The state of Statesville: Downtown ‘renaissance’ has come to Iredell County seat

By Erica Batten. Statesville is undergoing a downtown renaissance to rival forerunners like San Diego and Pittsburgh, where a once dead center city has been revived into the vital heart of these urban areas.

Less than two years ago, Statesville completed an $8 million streetscape renovation to provide an attractive and pedestrian-friendly environment, said Marin Tomlin, executive director of the Downtown Statesville Development Corporation.

While renovating the streetscape, the city made water lines more accessible to upper floors of all properties, enhancing development potential, said Mayor Costi Kutteh. The city has also acquired property to locate a fire station south of the current downtown area, which will not only create another development space downtown when the station relocates, but will also expand development opportunities around the new location, he said.

Most of Statesville’s downtown buildings are more than a century old. Founded in 1789, Statesville’s original structures were largely destroyed in an 1855 fire. Within a few years, two railroad lines were built through town. Following the Civil War, industry based on three primary products—tobacco, liquor and herbs—formed the basis of downtown Statesville’s most significant period of growth, which lasted into the 1930s.

Now several developers are working to renovate these existing structures, creating both office and residential space to complement the streetscape.

Richard Angino of Winston-Salem based Third Wave Housing has presented the city council with several options for redeveloping the old Vance Hotel. Built in 1922, the building was purchased by the City of Statesville in 2012. Angino, whose company specializes in the renovation and preservation of tax credit and historic properties, has been working with the city on plans to convert the space into apartments, although creating commercial and civic space has also been discussed.

“Our goal is to give people the option of living in rental loft apartments within the Statesville market,” said Angino. “Too many people work in Statesville and then commute back to their residences in other cities.”

He believes this landmark property will affect other downtown development. “The redevelopment on the Vance Hotel is a catalyst to reset the local rents so that other properties can also be developed once the market and rent levels are shown with the success of the apartments within the Vance Hotel,” Angino said.

Commercial space downtown is affordable compared to bigger cities nearby. Rents average $7-10 per square foot per year. A 2,500 square foot second-floor office space overlooking the square runs $1,500 a month.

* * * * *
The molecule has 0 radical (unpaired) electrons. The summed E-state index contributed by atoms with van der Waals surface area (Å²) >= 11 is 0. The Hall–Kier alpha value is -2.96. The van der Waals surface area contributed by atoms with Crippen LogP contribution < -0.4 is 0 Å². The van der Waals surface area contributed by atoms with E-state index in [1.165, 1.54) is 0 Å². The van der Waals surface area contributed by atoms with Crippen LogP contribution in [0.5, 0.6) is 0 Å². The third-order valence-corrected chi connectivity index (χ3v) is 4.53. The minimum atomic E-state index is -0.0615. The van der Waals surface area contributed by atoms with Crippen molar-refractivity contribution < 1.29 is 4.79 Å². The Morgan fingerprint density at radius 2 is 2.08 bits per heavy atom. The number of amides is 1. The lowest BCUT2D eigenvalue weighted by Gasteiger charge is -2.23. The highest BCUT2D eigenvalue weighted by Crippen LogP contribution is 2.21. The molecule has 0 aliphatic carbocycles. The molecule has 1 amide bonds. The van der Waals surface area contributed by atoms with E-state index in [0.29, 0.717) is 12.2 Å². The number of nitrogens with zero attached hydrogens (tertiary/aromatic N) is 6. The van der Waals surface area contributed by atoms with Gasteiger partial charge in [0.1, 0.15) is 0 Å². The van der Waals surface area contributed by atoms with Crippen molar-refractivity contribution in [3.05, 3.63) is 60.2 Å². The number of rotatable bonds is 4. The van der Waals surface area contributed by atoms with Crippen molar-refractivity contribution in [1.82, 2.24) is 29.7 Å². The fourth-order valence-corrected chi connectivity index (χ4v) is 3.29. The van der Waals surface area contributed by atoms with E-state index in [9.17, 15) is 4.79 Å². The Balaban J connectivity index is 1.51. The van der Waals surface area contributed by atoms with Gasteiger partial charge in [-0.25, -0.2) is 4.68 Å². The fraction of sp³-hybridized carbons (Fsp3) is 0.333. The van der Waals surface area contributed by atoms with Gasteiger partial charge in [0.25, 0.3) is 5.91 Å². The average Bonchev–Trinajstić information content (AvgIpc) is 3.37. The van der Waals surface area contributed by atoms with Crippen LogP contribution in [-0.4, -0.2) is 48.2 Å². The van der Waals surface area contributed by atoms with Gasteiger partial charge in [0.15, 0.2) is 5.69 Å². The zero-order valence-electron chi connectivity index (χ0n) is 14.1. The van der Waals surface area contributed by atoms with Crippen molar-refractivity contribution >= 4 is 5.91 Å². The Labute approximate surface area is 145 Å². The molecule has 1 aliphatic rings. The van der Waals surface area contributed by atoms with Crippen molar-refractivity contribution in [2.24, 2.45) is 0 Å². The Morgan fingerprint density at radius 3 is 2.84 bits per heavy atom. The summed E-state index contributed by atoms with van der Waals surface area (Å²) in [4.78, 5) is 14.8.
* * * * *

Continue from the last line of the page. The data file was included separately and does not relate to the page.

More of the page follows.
City Center, a downtown building where Lake Norman Realty has an office, is 100 percent occupied for the first time in its history.

Abigail Jennings, co-owner of Lake Norman Realty, says Statesville is the “next real estate frontier” due in part to Mooresville’s booming real estate market and low housing inventory throughout the lake region. “Buyers and tenants are taking note of the easy drive to Statesville and have been delighted to find plenty of inventory and much lower prices both in Statesville’s residential and commercial markets,” she said.

Occupancy continues to increase as similar renovations create more retail space. In addition to the Vance Hotel project, another building is undergoing an upfit for a craft burger and beer restaurant. The Landmark Building’s second floor was converted to six office spaces. Currently, more than 500 businesses call downtown Statesville home.

“We have a high occupancy rate in our existing buildings, but we have a tremendous opportunity to convert many of the second and third floor spaces into office or residential uses and to expand downtown’s current footprint,” said Tomlin. “The city has established Downtown Design Guidelines to help guide exterior changes to buildings and new construction so it is compatible with neighboring buildings and the surrounding district in terms of the overall scale and proportion of the building. Over time, adherence to the guidelines will help improve the quality of physical changes, protect the value of investment, and protect the existing architecture.”

Renovations’ compatibility with the existing environment is just one of several factors that contribute to successful downtown revitalization, according to national nonprofit organization Smart Growth America. Statesville is doing many things right. It hosts two downtown farmers’ markets, spring and fall wine walks, a Juneteenth festival, a craft brew festival, a summer concert series, a pumpkin festival and dozens of other cultural events. The Iredell Arts Council hosts performances and classes, and Theater Statesville performs year-round. Mitchell Community College’s historic main campus downtown is another important economic driver, said Tomlin.

The city recently completed a way-finding sign program to direct people to downtown cultural events.

Other assets include Statesville’s proximity to I-40 and I-77, both within two miles of downtown, its ample public parking, and its historic charm. Downtown boasts five districts on the National Historic Register. It is also the seat of city and county offices, the Statesville Civic Center and the Iredell County Public Library.

Ultimately, revitalizing downtown depends on proactively fostering a dynamic in which people incorporate downtown into their everyday lives.

“Our challenges are primarily demographic,” said Kutteh. “We need to draw from outside the Statesville area to ensure the success of our city and all it has to offer.”

The recent partnership between the Mooresville/South-Iredell and Statesville economic development efforts is another “positive signal,” Jennings said. “The time has come for a Statesville renaissance.”


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